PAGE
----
Bridging cultures

Submitted photo.

Show bringing together established and up-and-coming Indigenous and non-Indigenous artists stopping in P.A. Sunday

A show that’s just one piece of a larger project intended to unite Indigenous and non-Indigenous artists from across Canada is making its Prince Albert debut Sunday night.

The new Constellations tour is a nation-wide project bringing together music and arts, featuring appearances by some of Canada’s well known and up and coming Indigenous and non-Indigenous artists.

Prince Albert’s leg of the tour will include the band JULY TALK, Jason Collett of Broken Social Scene, Indigenous hip-hop duo Mob Bounce, Anishinaabe musician and writer Leanne Betasamosake Simpson, Wolastoq vocal artist and composer Jeremy Dutcher, Inuk Singer Elisapie, Quebec-based folk-pop singer-songwriter Safia Nolin, poet and author Damian Rogers and 2017 Griffin Poetry prize-winning Nisga’a writer Jordan Abel.

Other legs of the tour will bring in other acts, such as Sam Roberts, Naomi Klein, A Tribe Called Red and Feist.

The project is the brainchild of Collett and of Jarret Martineau, the Indigenous co-owner of the music label RPM.

The project, in part, came out of Collett’s other project, an arts organization in Toronto called The Basement Revue.

“The Basement Revue (is) a cross-disciplinary variety show, half lit, half music. We’ve done some crazy collaborations between the likes of Feist and Michael Ondaatje,” he said.

“We’re both artists, Damian Rodgers curates the literary element and I curate the musical element. We started building relationships with Indigenous artists, and that just became a part of what we do in a very organic way.”

One of those relationships was with Martineau.

“We pitched together for some funding to do this tour in consultation with — artists like Leanne Simpson, who is a big part of what this show is built around as a next wave Indigenous artist. She told us that innovation views on a pretty good job of getting Indigenous artists in front of a white, hip Toronto audience.”

With this tour, Collett said the intent is to turn the table a bit and access more of an Indigenous audience to reflect the two sides, Indigenous and non-Indigenous, coming together.

“The point is to go to places like (Prince Albert) and try to make what we’re doing accessible to everyone.”

The show itself will take the form of a revue, with each artist responsible for a few pieces. Collett said it helps the artists push each other.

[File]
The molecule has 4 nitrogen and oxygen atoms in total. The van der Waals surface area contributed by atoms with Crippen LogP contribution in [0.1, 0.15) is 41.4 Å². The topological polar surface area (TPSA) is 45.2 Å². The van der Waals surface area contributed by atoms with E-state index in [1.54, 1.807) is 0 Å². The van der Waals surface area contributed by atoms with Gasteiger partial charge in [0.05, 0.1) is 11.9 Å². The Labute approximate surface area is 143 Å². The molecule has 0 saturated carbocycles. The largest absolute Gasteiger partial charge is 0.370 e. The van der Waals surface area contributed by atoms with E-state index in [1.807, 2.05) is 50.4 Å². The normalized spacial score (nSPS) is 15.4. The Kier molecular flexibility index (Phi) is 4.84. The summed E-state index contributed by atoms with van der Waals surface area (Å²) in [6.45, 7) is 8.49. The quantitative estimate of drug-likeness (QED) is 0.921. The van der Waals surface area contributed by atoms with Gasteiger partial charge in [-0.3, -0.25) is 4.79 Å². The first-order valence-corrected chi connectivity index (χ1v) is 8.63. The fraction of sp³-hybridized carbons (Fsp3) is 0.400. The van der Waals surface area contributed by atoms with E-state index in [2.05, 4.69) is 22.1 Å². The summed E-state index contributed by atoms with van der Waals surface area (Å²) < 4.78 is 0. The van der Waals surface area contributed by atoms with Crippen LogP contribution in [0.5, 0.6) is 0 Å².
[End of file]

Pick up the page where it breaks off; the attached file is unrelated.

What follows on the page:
And while there are bigger names, such as July Talk, on the tour, they’re there because of the up-and-comers they get to perform alongside.

“(July Talk) gets lots of radio play. They’re a big band. But what they’re interesting about this, and what fans of July Talk get out of this is they get to see what the artists they love … are passionate about. July Talk is passionate about being involved in this tour,” Collett said.

“But the four Indigenous next wave artists? They’re (freaking) amazing. You never get to see this kind of combination of the next wave Indigenous artists on the same bill. It’s a rare opportunity. It’s their legacy to be witnessed. These are artists that are breaking out in amazing ways. That to me is a very exciting thing to be a part of.”

While Prince Albert is one of 13 stops on the tour portion of the project, the project itself is much bigger than just a series of shows.

New Constellations also features a two-part mentorship program, where established artists including Shad, and DJ NDN, and artists such as July Talk who are on the main tour, will work with youth at six In-Community workshops, including two Indigenous communities, to teach Indigenous youth creative writing, song writing, music creation and DJ/production skills. A digital mentorship was also available.

“It’s a big project with many moving parts. Fifty plus artists are a part of this project,” Collett said.

“There’s also a documentary film component that’s happening with director Tracy Deer who is the co-creator and director of Mohawk Girl. She’s out on the road with us right now with a film crew documenting the show. It’s a big project.

“There has been some pretty amazing and inspiring momentum added to this whole thing.”